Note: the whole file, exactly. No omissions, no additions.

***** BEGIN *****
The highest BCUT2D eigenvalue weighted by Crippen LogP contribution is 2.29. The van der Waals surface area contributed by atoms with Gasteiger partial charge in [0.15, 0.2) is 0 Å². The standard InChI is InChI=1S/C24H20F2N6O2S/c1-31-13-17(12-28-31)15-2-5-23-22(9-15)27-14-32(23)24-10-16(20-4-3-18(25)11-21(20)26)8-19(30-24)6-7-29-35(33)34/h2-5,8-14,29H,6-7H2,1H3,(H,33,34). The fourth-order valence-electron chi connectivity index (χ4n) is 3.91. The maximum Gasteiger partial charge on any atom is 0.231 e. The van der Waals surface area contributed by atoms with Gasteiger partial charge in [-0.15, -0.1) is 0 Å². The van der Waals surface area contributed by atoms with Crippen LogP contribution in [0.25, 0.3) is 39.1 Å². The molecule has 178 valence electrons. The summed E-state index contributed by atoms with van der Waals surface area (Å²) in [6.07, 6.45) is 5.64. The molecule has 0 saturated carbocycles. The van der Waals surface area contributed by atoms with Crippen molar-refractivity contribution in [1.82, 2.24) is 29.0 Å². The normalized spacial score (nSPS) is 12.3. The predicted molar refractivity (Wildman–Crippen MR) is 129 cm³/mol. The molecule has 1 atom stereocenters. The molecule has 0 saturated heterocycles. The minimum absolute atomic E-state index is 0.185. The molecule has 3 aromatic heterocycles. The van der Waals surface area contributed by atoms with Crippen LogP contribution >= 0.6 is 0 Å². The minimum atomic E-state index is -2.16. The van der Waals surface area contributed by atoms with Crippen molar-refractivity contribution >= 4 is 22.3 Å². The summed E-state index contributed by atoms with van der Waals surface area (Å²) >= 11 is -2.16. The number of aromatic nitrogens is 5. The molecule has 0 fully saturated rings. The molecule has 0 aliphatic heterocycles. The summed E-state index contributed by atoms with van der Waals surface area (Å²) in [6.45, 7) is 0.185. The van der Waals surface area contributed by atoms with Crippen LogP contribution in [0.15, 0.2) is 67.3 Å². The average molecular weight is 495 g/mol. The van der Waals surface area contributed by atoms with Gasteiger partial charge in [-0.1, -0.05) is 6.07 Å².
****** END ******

The highest BCUT2D eigenvalue weighted by Crippen LogP contribution is 2.29. The van der Waals surface area contributed by atoms with Gasteiger partial charge in [0.15, 0.2) is 0 Å². The standard InChI is InChI=1S/C24H20F2N6O2S/c1-31-13-17(12-28-31)15-2-5-23-22(9-15)27-14-32(23)24-10-16(20-4-3-18(25)11-21(20)26)8-19(30-24)6-7-29-35(33)34/h2-5,8-14,29H,6-7H2,1H3,(H,33,34). The fourth-order valence-electron chi connectivity index (χ4n) is 3.91. The maximum Gasteiger partial charge on any atom is 0.231 e. The van der Waals surface area contributed by atoms with Gasteiger partial charge in [-0.15, -0.1) is 0 Å². The van der Waals surface area contributed by atoms with Crippen LogP contribution in [0.25, 0.3) is 39.1 Å². The molecule has 178 valence electrons. The summed E-state index contributed by atoms with van der Waals surface area (Å²) in [6.07, 6.45) is 5.64. The molecule has 0 saturated carbocycles. The van der Waals surface area contributed by atoms with Crippen molar-refractivity contribution in [1.82, 2.24) is 29.0 Å². The normalized spacial score (nSPS) is 12.3. The predicted molar refractivity (Wildman–Crippen MR) is 129 cm³/mol. The molecule has 1 atom stereocenters. The molecule has 0 saturated heterocycles. The minimum absolute atomic E-state index is 0.185. The molecule has 3 aromatic heterocycles. The van der Waals surface area contributed by atoms with Crippen LogP contribution >= 0.6 is 0 Å². The minimum atomic E-state index is -2.16. The van der Waals surface area contributed by atoms with Crippen molar-refractivity contribution >= 4 is 22.3 Å². The summed E-state index contributed by atoms with van der Waals surface area (Å²) >= 11 is -2.16. The number of aromatic nitrogens is 5. The molecule has 0 fully saturated rings. The molecule has 0 aliphatic heterocycles. The summed E-state index contributed by atoms with van der Waals surface area (Å²) in [6.45, 7) is 0.185. The van der Waals surface area contributed by atoms with Crippen LogP contribution in [0.15, 0.2) is 67.3 Å². The average molecular weight is 495 g/mol. The van der Waals surface area contributed by atoms with Gasteiger partial charge in [-0.1, -0.05) is 6.07 Å².